LEARNING & INNOVATION
By Moje Ramos-Aquino, FPM
The coming of the Millenials or Net Gens
The keynote presentation of Tony Bingham, ASTD president, at the recently concluded ASTD 2009 Conference & Exposition in
Tony referred to them as Millenials or Gen Ys or Net Generation (Net Gens) based on their defining characteristic—the network—and, quoting various sources, characterized them as:
• Net Gens are the largest generation ever (born in 1977 to 1997). And the oldest in this generation is 32—so we're already seeing the impact in the workplace.
• In the
• Some stereotypes of the Net Gens—they can't make a decision, don't want to "pay their dues," ignore hours and dress codes, need constant feedback, their parents are involved in everything, and so on.
• The evidence is strong that they are the smartest generation ever. Raw IQ scores are climbing by three points a decade since WW2, and they have been increasing across racial, income, and regional boundaries. This generation thinks it's cool to be smart, and they see themselves as an essential part of the world's future success. When a global sample of thousands of Net Gens were asked, "Which would you rather be, smart or good looking," seven out of 10 chose having smarts.
• As employees and managers, the Net Gens are approaching work collaboratively, collapsing the rigid hierarchy and forcing organizations to rethink how they recruit, compensate, develop, and supervise talent.
• The very idea of management is changing with Net Gens. In education, they are forcing a change in the model, from a teacher-focused approach based on instruction to a student-focused model based on collaboration.
• The bottom line is this: If you understand the Net Generation, you will understand the future. You will also understand how our institutions and society need to change today.
• In their book, Groundswell, authors Charlene Li and Josh Bernoff provide this example: More than a million viewers have watched a YouTube video posted by law student Brian Finkelstein, who filmed a Comcast technician who fell asleep on his couch in 2006, waiting on hold for help from the Comcast home office to fix an internet problem. What happened to these companies will happen to you. Your company's customers are talking about your brand right now on MySpace, probably in ways you haven't approved. Your support representatives' conversations with customers will show up on YouTube, and so will your TV commercials, intercut with sarcastic commentary. If your CEO has any hair left, he or she is going to tear it out and then ask for your help in taming this torrent of people expressing themselves. But this movement can't be tamed. It comes from a thousand sources and washes over traditional business like a flood. And, like a flood, it can't be stopped in any one place. Often, it can't be stopped at all. And while you can't stop it, you can understand it. You can not only live with it, you can thrive in it. That's the point of this book. The groundswell trend is not a flash in the pan. This is an important, irreversible, completely different way for people to relate to companies and to each other. It also includes social networks like MySpace and Facebook.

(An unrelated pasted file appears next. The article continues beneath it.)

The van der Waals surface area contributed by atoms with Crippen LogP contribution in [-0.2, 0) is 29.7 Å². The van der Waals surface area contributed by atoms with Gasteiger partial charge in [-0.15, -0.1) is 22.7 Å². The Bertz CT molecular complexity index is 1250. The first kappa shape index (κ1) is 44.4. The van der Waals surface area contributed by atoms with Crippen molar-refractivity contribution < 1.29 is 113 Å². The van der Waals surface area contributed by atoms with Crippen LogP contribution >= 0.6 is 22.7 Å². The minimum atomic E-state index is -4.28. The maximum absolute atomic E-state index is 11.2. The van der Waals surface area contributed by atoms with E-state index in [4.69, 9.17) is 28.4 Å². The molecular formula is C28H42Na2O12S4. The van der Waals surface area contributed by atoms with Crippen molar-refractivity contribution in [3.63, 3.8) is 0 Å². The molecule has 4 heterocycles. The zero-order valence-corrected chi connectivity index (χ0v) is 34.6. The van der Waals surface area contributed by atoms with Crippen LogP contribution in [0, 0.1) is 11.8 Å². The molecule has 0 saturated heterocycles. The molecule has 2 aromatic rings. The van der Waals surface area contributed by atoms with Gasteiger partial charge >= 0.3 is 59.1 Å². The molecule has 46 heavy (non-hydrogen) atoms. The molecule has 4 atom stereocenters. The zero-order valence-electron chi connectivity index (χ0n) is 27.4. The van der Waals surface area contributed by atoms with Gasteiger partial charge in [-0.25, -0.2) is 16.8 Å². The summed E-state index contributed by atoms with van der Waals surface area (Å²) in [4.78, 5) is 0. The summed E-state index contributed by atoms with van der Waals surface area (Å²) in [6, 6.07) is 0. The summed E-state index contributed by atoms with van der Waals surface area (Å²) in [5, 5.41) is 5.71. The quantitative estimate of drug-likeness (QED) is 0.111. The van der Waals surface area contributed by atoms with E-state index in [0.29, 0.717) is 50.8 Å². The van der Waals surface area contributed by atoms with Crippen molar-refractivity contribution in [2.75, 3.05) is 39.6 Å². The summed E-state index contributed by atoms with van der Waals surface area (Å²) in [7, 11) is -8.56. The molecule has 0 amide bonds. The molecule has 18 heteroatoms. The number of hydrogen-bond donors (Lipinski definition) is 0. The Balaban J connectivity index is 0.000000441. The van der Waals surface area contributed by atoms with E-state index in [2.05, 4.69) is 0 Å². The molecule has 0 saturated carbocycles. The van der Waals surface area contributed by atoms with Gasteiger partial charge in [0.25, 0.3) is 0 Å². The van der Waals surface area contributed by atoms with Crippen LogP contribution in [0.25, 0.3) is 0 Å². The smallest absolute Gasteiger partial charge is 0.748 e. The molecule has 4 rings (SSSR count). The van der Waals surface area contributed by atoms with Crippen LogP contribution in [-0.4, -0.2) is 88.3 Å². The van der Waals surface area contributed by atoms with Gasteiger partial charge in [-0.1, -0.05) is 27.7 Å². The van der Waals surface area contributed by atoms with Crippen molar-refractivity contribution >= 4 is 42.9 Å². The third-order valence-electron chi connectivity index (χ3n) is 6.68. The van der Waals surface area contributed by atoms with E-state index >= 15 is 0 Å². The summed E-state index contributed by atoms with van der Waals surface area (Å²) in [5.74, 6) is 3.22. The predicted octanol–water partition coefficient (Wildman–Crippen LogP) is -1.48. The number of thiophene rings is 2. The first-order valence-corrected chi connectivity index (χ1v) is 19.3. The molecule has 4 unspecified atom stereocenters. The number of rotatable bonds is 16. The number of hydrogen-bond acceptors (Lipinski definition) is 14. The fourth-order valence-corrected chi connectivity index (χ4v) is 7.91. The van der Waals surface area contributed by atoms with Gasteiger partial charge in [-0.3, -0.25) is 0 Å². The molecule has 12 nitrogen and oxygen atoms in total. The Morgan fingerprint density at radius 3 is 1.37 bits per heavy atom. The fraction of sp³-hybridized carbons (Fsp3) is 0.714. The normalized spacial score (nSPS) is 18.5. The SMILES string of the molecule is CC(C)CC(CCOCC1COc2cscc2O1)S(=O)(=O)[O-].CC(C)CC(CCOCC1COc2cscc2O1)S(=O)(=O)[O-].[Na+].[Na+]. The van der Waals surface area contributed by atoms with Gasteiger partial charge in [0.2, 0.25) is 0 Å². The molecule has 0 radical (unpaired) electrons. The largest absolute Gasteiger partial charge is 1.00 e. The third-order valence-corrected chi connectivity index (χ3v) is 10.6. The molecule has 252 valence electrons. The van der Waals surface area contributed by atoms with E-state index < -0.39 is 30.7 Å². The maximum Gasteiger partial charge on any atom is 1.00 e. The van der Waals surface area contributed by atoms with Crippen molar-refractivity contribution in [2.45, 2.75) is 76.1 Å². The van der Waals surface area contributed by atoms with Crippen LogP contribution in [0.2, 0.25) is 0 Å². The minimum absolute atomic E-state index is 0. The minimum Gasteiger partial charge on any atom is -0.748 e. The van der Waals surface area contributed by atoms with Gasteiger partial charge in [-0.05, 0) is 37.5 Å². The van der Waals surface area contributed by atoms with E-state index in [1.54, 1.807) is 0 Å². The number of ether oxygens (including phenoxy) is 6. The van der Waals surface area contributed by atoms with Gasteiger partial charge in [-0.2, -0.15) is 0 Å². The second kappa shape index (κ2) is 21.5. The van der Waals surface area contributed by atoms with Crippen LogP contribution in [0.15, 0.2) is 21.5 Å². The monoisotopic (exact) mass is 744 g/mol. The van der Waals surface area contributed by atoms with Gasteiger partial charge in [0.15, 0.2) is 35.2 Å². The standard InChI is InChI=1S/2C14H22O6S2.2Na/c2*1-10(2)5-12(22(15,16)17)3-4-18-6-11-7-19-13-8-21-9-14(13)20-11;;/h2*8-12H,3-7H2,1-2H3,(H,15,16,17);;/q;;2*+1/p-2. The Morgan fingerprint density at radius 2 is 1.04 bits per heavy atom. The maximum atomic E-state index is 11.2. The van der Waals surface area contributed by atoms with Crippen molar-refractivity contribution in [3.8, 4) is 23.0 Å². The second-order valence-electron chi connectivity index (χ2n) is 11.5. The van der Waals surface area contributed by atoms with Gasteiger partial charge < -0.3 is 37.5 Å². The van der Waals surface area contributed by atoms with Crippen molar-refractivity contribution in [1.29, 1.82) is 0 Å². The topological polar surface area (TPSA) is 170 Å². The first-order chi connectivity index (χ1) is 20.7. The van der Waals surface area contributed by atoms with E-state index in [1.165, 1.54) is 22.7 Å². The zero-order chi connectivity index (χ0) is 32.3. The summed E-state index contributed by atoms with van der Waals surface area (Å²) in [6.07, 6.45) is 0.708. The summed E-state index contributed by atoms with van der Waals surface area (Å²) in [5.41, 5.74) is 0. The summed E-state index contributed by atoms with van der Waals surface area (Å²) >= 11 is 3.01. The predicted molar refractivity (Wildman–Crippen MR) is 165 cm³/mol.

• The authors of Groundswell see the collision of three forces: people, technology, and economics. They see these three trends—people's desire to connect, new interactive technologies, and online economics as creating a new era. And, we have a generation of people entering the workforce who don't know any other way—this is the way they've always done it.
Are you ready for the Net Gen? Tony Bingham tells us how next column.
Moje is at www.learningand-innovation.com, email@example.com, Facebook and Twitter.